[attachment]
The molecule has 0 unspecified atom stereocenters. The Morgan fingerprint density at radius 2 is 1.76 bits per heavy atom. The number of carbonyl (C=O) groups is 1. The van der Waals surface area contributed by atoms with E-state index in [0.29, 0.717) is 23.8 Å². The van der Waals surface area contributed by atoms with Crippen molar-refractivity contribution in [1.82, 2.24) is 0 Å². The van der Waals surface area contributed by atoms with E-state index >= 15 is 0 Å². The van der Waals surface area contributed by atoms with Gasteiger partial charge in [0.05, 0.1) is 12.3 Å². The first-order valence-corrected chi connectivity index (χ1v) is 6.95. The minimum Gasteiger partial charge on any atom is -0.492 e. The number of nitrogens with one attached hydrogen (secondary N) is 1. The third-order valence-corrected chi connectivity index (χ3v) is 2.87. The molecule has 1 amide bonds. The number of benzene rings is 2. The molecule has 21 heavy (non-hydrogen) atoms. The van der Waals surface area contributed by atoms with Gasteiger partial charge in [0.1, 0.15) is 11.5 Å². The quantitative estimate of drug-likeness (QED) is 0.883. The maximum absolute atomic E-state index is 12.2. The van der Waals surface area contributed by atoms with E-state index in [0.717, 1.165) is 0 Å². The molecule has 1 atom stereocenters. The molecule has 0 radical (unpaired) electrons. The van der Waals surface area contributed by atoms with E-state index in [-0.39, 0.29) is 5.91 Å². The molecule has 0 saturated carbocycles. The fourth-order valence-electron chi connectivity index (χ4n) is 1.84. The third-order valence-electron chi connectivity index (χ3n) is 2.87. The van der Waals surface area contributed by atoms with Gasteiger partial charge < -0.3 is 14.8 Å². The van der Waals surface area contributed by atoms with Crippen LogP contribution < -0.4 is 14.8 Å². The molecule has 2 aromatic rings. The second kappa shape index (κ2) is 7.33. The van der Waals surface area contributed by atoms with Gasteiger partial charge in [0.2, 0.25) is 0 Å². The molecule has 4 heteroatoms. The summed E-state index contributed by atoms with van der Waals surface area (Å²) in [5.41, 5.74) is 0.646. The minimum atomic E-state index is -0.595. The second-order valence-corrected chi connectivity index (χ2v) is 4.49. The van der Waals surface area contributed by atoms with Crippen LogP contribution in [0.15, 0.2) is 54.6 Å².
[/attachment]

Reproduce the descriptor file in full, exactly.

The molecule has 0 unspecified atom stereocenters. The Morgan fingerprint density at radius 2 is 1.76 bits per heavy atom. The number of carbonyl (C=O) groups is 1. The van der Waals surface area contributed by atoms with E-state index in [0.29, 0.717) is 23.8 Å². The van der Waals surface area contributed by atoms with Crippen molar-refractivity contribution in [1.82, 2.24) is 0 Å². The van der Waals surface area contributed by atoms with E-state index >= 15 is 0 Å². The van der Waals surface area contributed by atoms with Gasteiger partial charge in [0.05, 0.1) is 12.3 Å². The first-order valence-corrected chi connectivity index (χ1v) is 6.95. The minimum Gasteiger partial charge on any atom is -0.492 e. The number of nitrogens with one attached hydrogen (secondary N) is 1. The third-order valence-corrected chi connectivity index (χ3v) is 2.87. The molecule has 1 amide bonds. The number of benzene rings is 2. The molecule has 21 heavy (non-hydrogen) atoms. The van der Waals surface area contributed by atoms with Gasteiger partial charge in [0.1, 0.15) is 11.5 Å². The quantitative estimate of drug-likeness (QED) is 0.883. The maximum absolute atomic E-state index is 12.2. The van der Waals surface area contributed by atoms with E-state index in [0.717, 1.165) is 0 Å². The molecule has 1 atom stereocenters. The molecule has 0 radical (unpaired) electrons. The van der Waals surface area contributed by atoms with E-state index in [-0.39, 0.29) is 5.91 Å². The molecule has 0 saturated carbocycles. The fourth-order valence-electron chi connectivity index (χ4n) is 1.84. The third-order valence-electron chi connectivity index (χ3n) is 2.87. The van der Waals surface area contributed by atoms with Gasteiger partial charge < -0.3 is 14.8 Å². The van der Waals surface area contributed by atoms with Crippen LogP contribution < -0.4 is 14.8 Å². The molecule has 2 aromatic rings. The second kappa shape index (κ2) is 7.33. The van der Waals surface area contributed by atoms with Gasteiger partial charge in [0.2, 0.25) is 0 Å². The molecule has 4 heteroatoms. The summed E-state index contributed by atoms with van der Waals surface area (Å²) in [5.41, 5.74) is 0.646. The minimum atomic E-state index is -0.595. The second-order valence-corrected chi connectivity index (χ2v) is 4.49. The van der Waals surface area contributed by atoms with Crippen LogP contribution in [0.15, 0.2) is 54.6 Å².